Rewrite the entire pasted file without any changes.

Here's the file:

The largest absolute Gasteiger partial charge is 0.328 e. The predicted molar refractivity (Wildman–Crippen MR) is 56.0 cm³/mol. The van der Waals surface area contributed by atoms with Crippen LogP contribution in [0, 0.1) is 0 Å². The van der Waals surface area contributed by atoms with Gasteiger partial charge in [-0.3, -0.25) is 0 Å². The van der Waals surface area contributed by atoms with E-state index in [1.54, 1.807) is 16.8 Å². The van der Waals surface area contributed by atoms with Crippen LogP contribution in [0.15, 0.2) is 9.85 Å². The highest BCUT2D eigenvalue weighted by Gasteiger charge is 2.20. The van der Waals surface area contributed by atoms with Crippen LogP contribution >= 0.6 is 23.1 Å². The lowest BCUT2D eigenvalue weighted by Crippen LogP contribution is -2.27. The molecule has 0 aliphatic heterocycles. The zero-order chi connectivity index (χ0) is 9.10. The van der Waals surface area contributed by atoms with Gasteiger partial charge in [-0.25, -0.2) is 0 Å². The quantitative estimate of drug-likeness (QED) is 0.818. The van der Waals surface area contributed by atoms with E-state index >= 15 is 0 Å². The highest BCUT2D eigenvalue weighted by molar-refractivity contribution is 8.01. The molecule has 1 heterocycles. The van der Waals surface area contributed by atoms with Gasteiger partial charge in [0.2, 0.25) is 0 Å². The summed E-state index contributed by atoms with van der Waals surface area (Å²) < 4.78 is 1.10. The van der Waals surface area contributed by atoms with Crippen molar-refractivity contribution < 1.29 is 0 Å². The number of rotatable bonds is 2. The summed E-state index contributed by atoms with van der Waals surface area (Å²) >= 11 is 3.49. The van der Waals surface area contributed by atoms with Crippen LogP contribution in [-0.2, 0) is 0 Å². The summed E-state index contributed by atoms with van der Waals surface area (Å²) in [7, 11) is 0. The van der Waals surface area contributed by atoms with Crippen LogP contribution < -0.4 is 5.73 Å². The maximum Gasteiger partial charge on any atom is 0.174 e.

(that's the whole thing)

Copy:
The largest absolute Gasteiger partial charge is 0.328 e. The predicted molar refractivity (Wildman–Crippen MR) is 56.0 cm³/mol. The van der Waals surface area contributed by atoms with Crippen LogP contribution in [0, 0.1) is 0 Å². The van der Waals surface area contributed by atoms with Gasteiger partial charge in [-0.3, -0.25) is 0 Å². The van der Waals surface area contributed by atoms with E-state index in [1.54, 1.807) is 16.8 Å². The van der Waals surface area contributed by atoms with Crippen LogP contribution in [0.15, 0.2) is 9.85 Å². The highest BCUT2D eigenvalue weighted by Gasteiger charge is 2.20. The van der Waals surface area contributed by atoms with Crippen LogP contribution >= 0.6 is 23.1 Å². The lowest BCUT2D eigenvalue weighted by Crippen LogP contribution is -2.27. The molecule has 0 aliphatic heterocycles. The zero-order chi connectivity index (χ0) is 9.10. The van der Waals surface area contributed by atoms with Gasteiger partial charge in [-0.25, -0.2) is 0 Å². The quantitative estimate of drug-likeness (QED) is 0.818. The van der Waals surface area contributed by atoms with E-state index >= 15 is 0 Å². The highest BCUT2D eigenvalue weighted by molar-refractivity contribution is 8.01. The molecule has 1 heterocycles. The van der Waals surface area contributed by atoms with Gasteiger partial charge in [0.2, 0.25) is 0 Å². The summed E-state index contributed by atoms with van der Waals surface area (Å²) < 4.78 is 1.10. The van der Waals surface area contributed by atoms with Crippen molar-refractivity contribution < 1.29 is 0 Å². The number of rotatable bonds is 2. The summed E-state index contributed by atoms with van der Waals surface area (Å²) >= 11 is 3.49. The van der Waals surface area contributed by atoms with Crippen LogP contribution in [-0.2, 0) is 0 Å². The summed E-state index contributed by atoms with van der Waals surface area (Å²) in [7, 11) is 0. The van der Waals surface area contributed by atoms with Crippen LogP contribution < -0.4 is 5.73 Å². The maximum Gasteiger partial charge on any atom is 0.174 e.